Recent IRS warnings and announcements regarding the Employee Retention Tax Credit (ERC) have raised some businesses’ concerns about the validity of their claims for this valuable, but complex, pandemic-related credit — and the potential consequences of an invalid claim. In response, the IRS has rolled out a new process that certain employers can use to withdraw their claims.
Fraudsters jump on the ERC
The ERC is a refundable tax credit intended for businesses that: 1) Continued paying employees while they were shut down due to the pandemic in 2020 and 2021; or 2) Suffered significant declines in gross receipts from March 13, 2020 to December 31, 2021. Eligible employers can file claims until April 15, 2025 (on amended returns) and receive credits worth up to $26,000 per retained employee.
With such potentially large payouts, fraudulent promoters and marketers have been quick to rush in with offers to help businesses file claims in exchange for fees in the thousands of dollars or for a percentage of any refunds received. The requirements for the credit are strict, though, and the IRS has found that many of these claims fall short of meeting them.
Invalid claims put taxpayers at risk of criminal prosecution and liability for credit repayment, penalties and interest. Taxpayers should note that promoters may leave out key details, which could lead to what the IRS describes as a “domino effect of tax problems” for unsuspecting employers.
The IRS responds
The wave of fraudulent claims has produced escalating action from the IRS. In July 2023, the agency announced that it was shifting its ERC review focus to compliance concerns, with intensified audits and criminal investigations of both promoters and businesses filing suspect claims. Two months later, it imposed a moratorium on the processing of new ERC claims.
The moratorium, prompted by “a flood of ineligible claims,” will last until at least the end of 2023. The processing of legitimate claims filed before September 14 will continue during the moratorium period but at a much slower pace. The IRS has extended the standard processing goal of 90 days to 180 days and potentially far longer for claims flagged for further review or audit.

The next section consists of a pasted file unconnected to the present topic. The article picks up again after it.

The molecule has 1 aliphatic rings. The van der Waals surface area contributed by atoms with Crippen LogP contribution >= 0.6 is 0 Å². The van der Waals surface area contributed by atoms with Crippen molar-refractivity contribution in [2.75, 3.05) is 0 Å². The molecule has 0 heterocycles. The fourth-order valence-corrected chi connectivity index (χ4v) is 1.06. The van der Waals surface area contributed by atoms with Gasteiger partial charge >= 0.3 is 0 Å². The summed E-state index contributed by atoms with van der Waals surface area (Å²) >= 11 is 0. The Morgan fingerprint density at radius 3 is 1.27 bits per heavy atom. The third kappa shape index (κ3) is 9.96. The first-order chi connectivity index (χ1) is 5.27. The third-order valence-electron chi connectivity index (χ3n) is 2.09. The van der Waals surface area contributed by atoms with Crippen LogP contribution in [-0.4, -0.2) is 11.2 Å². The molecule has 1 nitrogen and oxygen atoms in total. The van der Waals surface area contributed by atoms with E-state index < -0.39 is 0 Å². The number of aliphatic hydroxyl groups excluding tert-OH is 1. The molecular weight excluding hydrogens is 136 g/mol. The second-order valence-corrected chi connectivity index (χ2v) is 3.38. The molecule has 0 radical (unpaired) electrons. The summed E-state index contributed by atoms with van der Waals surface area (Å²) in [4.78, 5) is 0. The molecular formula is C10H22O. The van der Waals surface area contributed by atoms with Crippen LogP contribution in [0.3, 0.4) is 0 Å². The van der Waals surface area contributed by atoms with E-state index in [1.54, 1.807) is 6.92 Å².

Now, the IRS has unveiled a new withdrawal option for eligible employers that filed claims but have not yet received, cashed or deposited refunds. Taxpayers that withdraw their claims need not fear repayment, penalties or interest (the IRS also is developing assistance for employers that were misled into claiming the ERC and have already received payment).
The withdrawal option is available if you:
- Claimed the credit on an adjusted employment return (for example, Form 941-X);
- Filed the adjusted return solely to claim the credit;
- Want to withdraw your entire ERC claim; and
- Have not been paid your claim, or the IRS has paid your claim, but you have not cashed or deposited the refund check.
The exact steps vary depending on your circumstances, including whether you filed your claim yourself or through a payroll provider, have been notified that you are under audit, or have received a refund check that you have not cashed or deposited. Regardless of the applicable procedure, your withdrawal is not effective until you receive an acceptance letter from the IRS. If your withdrawal is accepted, you may need to amend your income tax return.
Taxpayers that are not eligible for the withdrawal process can reduce or eliminate their ERC claims by amending their returns.
Throughout its warnings about potential ERC pitfalls, the IRS has continued to urge taxpayers to consult “trusted tax professionals.” If you are having second thoughts about your ERC claim, we can help you review your claim and, if appropriate, properly withdraw it.